Son lives dangerously.

Unfortunately, it's not enough to keep them safe when the living embodiment of disco music shows up with his weird-ass seeing-eye space dog and starts teleporting through space and time to find them.


Superman is easy enough to find thanks to the super-scent he's been leaving all over the fortress, and the mysterious man and Zyr the Space Dog teleport right to Toron and ask him to come along. Superman finds that he can't say no, and so he joins them as they teleport once again, this time through space and time, to find Batman performing at a circus in 1896:


Let's all pause a moment here and savor the fact that Batman is wearing a costume on top of his costume.

Batman finds himself similarly unable to resist the mysterious teleporter's powers, and agrees to come along as well, and this is where things start to get weird. The World's Finest team is teleported once again, this time to the oval planet of Orr -- specifically, the capital city of Azib, where they notice that there are no forms of transportation, because everyone there has the power to teleport.

Batman karate chops the man who still hasn't given his name and the heroes make a quick break for it, only to find that Superman has lost his ability to fly. Reduced to hoofing it, they dash through the streets of Azib, finally ducking into a weird house that appears to have been prepared for them:


Once inside, they end up battling a robot because we're 11 pages into this story without Bates's contractually obligated super robot battle, but even that turns out to be a test to verify their identities. The people of Orr are satisfied that Batman and Superman are who they say they are, which means that finally, at long last, it's time to figure out just what the hell is going on here.

First, Mr. Disco finally reveals that his name is Kralc, and introduces the gorgeous Yllas to be their guide. She reveals that they've been summoned to Orr because a recent archaeological find has revealed them to be the progenitors of their race.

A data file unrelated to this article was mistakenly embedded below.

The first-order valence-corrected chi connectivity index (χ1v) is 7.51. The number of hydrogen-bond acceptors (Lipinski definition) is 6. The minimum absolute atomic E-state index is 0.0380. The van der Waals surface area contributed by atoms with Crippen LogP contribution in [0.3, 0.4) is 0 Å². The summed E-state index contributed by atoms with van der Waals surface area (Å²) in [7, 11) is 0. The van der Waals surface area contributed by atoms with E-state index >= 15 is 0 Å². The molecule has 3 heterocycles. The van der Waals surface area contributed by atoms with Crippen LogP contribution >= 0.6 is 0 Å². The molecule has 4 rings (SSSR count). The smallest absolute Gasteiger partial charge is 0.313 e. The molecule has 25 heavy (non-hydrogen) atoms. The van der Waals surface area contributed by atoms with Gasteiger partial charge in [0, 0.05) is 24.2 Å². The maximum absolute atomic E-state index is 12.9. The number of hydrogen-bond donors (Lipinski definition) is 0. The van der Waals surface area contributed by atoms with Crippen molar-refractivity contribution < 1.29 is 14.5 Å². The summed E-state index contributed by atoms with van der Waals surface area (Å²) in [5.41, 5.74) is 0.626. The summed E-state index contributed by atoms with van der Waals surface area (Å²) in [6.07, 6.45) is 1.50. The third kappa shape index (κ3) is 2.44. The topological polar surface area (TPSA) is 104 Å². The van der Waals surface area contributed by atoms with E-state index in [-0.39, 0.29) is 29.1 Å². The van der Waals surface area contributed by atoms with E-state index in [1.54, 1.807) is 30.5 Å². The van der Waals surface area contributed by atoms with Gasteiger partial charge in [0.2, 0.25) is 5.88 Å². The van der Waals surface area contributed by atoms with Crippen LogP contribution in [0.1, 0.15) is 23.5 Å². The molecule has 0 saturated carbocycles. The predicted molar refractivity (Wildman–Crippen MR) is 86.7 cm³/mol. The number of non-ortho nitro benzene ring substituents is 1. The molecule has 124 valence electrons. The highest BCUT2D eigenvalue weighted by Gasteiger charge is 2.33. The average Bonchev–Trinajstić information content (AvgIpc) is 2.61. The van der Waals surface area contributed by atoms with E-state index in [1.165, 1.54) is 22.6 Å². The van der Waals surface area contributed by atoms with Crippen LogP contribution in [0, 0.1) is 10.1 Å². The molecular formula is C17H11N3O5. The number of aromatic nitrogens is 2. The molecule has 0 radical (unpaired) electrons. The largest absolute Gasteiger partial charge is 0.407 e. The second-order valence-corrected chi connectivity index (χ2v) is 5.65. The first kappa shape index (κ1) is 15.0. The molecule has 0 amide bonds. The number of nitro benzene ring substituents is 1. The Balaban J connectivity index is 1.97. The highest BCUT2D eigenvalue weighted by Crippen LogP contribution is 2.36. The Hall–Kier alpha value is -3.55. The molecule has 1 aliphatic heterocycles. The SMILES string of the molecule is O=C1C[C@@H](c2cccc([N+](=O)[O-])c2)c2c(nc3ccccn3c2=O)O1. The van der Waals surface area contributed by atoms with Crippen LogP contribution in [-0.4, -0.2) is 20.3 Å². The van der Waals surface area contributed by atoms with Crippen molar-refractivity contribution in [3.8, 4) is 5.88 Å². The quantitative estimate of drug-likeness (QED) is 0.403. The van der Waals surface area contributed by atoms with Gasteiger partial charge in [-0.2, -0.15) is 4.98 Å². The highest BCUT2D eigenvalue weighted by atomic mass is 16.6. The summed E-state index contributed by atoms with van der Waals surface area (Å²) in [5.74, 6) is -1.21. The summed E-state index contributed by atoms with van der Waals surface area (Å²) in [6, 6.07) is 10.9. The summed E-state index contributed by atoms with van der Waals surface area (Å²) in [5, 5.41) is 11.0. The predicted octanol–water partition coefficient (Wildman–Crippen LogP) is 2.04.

Weird. I didn't even know they were dating.

They're called upon to once again prove their identities, so Superman puts on a flashy show of powers and Batman straight up chokes a dude out with a gogoplata in the center of the ring, which seems to satisfy everyone. There's a big ceremony where the heroes are awarded "Ribbons of Supremacy," but the whole thing is still pretty confusing for them. How can they be founders of an entire society on a planet they don't even remember visiting?

To find out, they break into the museum, and when they discover a bunch of square wheels and backwards signs, it all falls into place. See, Orr isn't actually Orr at all. It's Bizarro World, a million years in the future once the planet has shifted from a cube to an oval and the Bizarros have evolved into a race of normal people, except that they can teleport through space and time and also put curtains on the outside of buildings.

Go ahead, scroll up and look. I'll wait.



Now that the mystery has been solved and we are all aware that that Superman and Batman have been teleported through time and space by a mind-controlling future-Bizarro and his dog (did I mention they have mind-control powers and that Superman never lost his ability to fly, they just made him think he couldn't fly anymore?), the heroes are finally ready to blow that pop stand and go back to Earth. But how?

Simple: They just start acting like complete dicks.


Yes, once again, negging a pretty girl solves the problems of America's superheroes, and they're teleported back to Earth, with the planet Orr never to be spoken of again.

That's probably for the best.